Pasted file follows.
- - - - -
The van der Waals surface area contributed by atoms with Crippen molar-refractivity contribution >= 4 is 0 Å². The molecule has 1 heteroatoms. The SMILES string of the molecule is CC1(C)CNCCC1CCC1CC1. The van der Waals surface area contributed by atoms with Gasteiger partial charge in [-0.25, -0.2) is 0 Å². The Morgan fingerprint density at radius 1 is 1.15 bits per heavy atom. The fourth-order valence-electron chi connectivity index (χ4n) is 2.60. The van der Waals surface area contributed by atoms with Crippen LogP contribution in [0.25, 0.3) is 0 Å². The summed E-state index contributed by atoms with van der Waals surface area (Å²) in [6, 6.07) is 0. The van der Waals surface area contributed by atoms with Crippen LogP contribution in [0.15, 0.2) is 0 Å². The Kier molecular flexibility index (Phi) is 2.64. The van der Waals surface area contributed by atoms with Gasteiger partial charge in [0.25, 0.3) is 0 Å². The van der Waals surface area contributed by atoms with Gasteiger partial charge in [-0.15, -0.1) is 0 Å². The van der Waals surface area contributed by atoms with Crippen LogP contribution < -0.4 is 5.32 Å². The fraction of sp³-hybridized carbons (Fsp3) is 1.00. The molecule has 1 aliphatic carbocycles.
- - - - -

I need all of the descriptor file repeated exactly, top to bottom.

The van der Waals surface area contributed by atoms with Crippen molar-refractivity contribution >= 4 is 0 Å². The molecule has 1 heteroatoms. The SMILES string of the molecule is CC1(C)CNCCC1CCC1CC1. The van der Waals surface area contributed by atoms with Gasteiger partial charge in [-0.25, -0.2) is 0 Å². The Morgan fingerprint density at radius 1 is 1.15 bits per heavy atom. The fourth-order valence-electron chi connectivity index (χ4n) is 2.60. The van der Waals surface area contributed by atoms with Crippen LogP contribution in [0.25, 0.3) is 0 Å². The summed E-state index contributed by atoms with van der Waals surface area (Å²) in [6, 6.07) is 0. The van der Waals surface area contributed by atoms with Crippen LogP contribution in [0.15, 0.2) is 0 Å². The Kier molecular flexibility index (Phi) is 2.64. The van der Waals surface area contributed by atoms with Gasteiger partial charge in [0.25, 0.3) is 0 Å². The van der Waals surface area contributed by atoms with Gasteiger partial charge in [-0.15, -0.1) is 0 Å². The van der Waals surface area contributed by atoms with Crippen LogP contribution < -0.4 is 5.32 Å². The fraction of sp³-hybridized carbons (Fsp3) is 1.00. The molecule has 1 aliphatic carbocycles.